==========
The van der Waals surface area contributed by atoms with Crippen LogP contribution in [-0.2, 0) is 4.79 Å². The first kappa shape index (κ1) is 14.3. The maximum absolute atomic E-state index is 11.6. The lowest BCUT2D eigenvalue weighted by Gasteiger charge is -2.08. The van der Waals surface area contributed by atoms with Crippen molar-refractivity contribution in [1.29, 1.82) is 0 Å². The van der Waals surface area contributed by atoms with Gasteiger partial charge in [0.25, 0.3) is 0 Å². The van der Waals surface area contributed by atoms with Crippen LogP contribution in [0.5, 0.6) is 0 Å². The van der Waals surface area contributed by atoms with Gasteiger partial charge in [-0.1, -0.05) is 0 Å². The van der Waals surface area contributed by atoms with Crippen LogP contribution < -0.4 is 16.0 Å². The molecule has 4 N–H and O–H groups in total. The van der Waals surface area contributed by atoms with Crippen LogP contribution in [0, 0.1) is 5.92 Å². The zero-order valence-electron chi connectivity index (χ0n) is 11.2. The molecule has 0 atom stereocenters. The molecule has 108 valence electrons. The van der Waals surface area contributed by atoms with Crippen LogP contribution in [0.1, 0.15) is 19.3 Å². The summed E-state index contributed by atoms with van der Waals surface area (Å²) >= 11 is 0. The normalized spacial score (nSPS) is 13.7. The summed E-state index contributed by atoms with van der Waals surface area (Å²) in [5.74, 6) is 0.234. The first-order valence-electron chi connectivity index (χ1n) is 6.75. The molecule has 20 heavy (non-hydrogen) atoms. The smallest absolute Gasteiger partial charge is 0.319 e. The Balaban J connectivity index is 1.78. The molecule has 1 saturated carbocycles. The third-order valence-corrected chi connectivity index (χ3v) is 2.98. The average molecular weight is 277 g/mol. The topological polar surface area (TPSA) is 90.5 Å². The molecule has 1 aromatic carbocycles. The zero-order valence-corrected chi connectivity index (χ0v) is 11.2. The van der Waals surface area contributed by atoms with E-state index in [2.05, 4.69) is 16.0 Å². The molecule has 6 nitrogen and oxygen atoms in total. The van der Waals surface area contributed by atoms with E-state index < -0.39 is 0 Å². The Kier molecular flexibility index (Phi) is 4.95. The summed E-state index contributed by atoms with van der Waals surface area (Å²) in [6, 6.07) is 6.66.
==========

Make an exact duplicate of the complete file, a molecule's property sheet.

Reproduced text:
The van der Waals surface area contributed by atoms with Crippen LogP contribution in [-0.2, 0) is 4.79 Å². The first kappa shape index (κ1) is 14.3. The maximum absolute atomic E-state index is 11.6. The lowest BCUT2D eigenvalue weighted by Gasteiger charge is -2.08. The van der Waals surface area contributed by atoms with Crippen molar-refractivity contribution in [1.29, 1.82) is 0 Å². The van der Waals surface area contributed by atoms with Gasteiger partial charge in [0.25, 0.3) is 0 Å². The van der Waals surface area contributed by atoms with Crippen LogP contribution in [0.5, 0.6) is 0 Å². The van der Waals surface area contributed by atoms with Gasteiger partial charge in [-0.1, -0.05) is 0 Å². The van der Waals surface area contributed by atoms with Crippen LogP contribution < -0.4 is 16.0 Å². The molecule has 4 N–H and O–H groups in total. The van der Waals surface area contributed by atoms with Crippen LogP contribution in [0, 0.1) is 5.92 Å². The zero-order valence-electron chi connectivity index (χ0n) is 11.2. The molecule has 0 atom stereocenters. The molecule has 108 valence electrons. The van der Waals surface area contributed by atoms with Crippen LogP contribution in [0.1, 0.15) is 19.3 Å². The summed E-state index contributed by atoms with van der Waals surface area (Å²) >= 11 is 0. The normalized spacial score (nSPS) is 13.7. The summed E-state index contributed by atoms with van der Waals surface area (Å²) in [5.74, 6) is 0.234. The first-order valence-electron chi connectivity index (χ1n) is 6.75. The molecule has 20 heavy (non-hydrogen) atoms. The smallest absolute Gasteiger partial charge is 0.319 e. The Balaban J connectivity index is 1.78. The molecule has 1 saturated carbocycles. The third-order valence-corrected chi connectivity index (χ3v) is 2.98. The average molecular weight is 277 g/mol. The topological polar surface area (TPSA) is 90.5 Å². The molecule has 1 aromatic carbocycles. The zero-order valence-corrected chi connectivity index (χ0v) is 11.2. The van der Waals surface area contributed by atoms with E-state index in [2.05, 4.69) is 16.0 Å². The molecule has 6 nitrogen and oxygen atoms in total. The van der Waals surface area contributed by atoms with E-state index < -0.39 is 0 Å². The Kier molecular flexibility index (Phi) is 4.95. The summed E-state index contributed by atoms with van der Waals surface area (Å²) in [6, 6.07) is 6.66.